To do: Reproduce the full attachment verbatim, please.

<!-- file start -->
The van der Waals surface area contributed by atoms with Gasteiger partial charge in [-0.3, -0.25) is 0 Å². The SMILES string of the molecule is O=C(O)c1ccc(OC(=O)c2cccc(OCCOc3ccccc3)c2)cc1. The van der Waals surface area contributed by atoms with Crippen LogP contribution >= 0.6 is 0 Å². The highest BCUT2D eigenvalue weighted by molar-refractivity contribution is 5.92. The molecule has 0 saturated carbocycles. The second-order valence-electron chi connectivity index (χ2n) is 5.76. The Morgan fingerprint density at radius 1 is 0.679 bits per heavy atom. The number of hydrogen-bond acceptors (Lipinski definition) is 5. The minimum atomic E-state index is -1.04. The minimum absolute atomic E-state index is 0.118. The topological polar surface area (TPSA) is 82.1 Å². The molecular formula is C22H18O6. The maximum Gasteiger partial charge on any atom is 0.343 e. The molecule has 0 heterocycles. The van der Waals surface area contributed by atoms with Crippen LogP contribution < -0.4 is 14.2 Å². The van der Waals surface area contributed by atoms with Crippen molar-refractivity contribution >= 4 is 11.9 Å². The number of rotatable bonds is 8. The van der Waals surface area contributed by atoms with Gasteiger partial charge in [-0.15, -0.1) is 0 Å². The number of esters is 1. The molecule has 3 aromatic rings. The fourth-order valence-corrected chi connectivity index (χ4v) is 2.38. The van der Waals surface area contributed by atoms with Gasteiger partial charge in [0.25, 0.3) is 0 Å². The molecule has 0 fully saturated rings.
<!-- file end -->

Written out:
The van der Waals surface area contributed by atoms with Gasteiger partial charge in [-0.3, -0.25) is 0 Å². The SMILES string of the molecule is O=C(O)c1ccc(OC(=O)c2cccc(OCCOc3ccccc3)c2)cc1. The van der Waals surface area contributed by atoms with Crippen LogP contribution >= 0.6 is 0 Å². The highest BCUT2D eigenvalue weighted by molar-refractivity contribution is 5.92. The molecule has 0 saturated carbocycles. The second-order valence-electron chi connectivity index (χ2n) is 5.76. The Morgan fingerprint density at radius 1 is 0.679 bits per heavy atom. The number of hydrogen-bond acceptors (Lipinski definition) is 5. The minimum atomic E-state index is -1.04. The minimum absolute atomic E-state index is 0.118. The topological polar surface area (TPSA) is 82.1 Å². The molecular formula is C22H18O6. The maximum Gasteiger partial charge on any atom is 0.343 e. The molecule has 0 heterocycles. The van der Waals surface area contributed by atoms with Crippen LogP contribution < -0.4 is 14.2 Å². The van der Waals surface area contributed by atoms with Crippen molar-refractivity contribution >= 4 is 11.9 Å². The number of rotatable bonds is 8. The van der Waals surface area contributed by atoms with Gasteiger partial charge in [-0.15, -0.1) is 0 Å². The number of esters is 1. The molecule has 3 aromatic rings. The fourth-order valence-corrected chi connectivity index (χ4v) is 2.38. The van der Waals surface area contributed by atoms with Gasteiger partial charge in [0.25, 0.3) is 0 Å². The molecule has 0 fully saturated rings.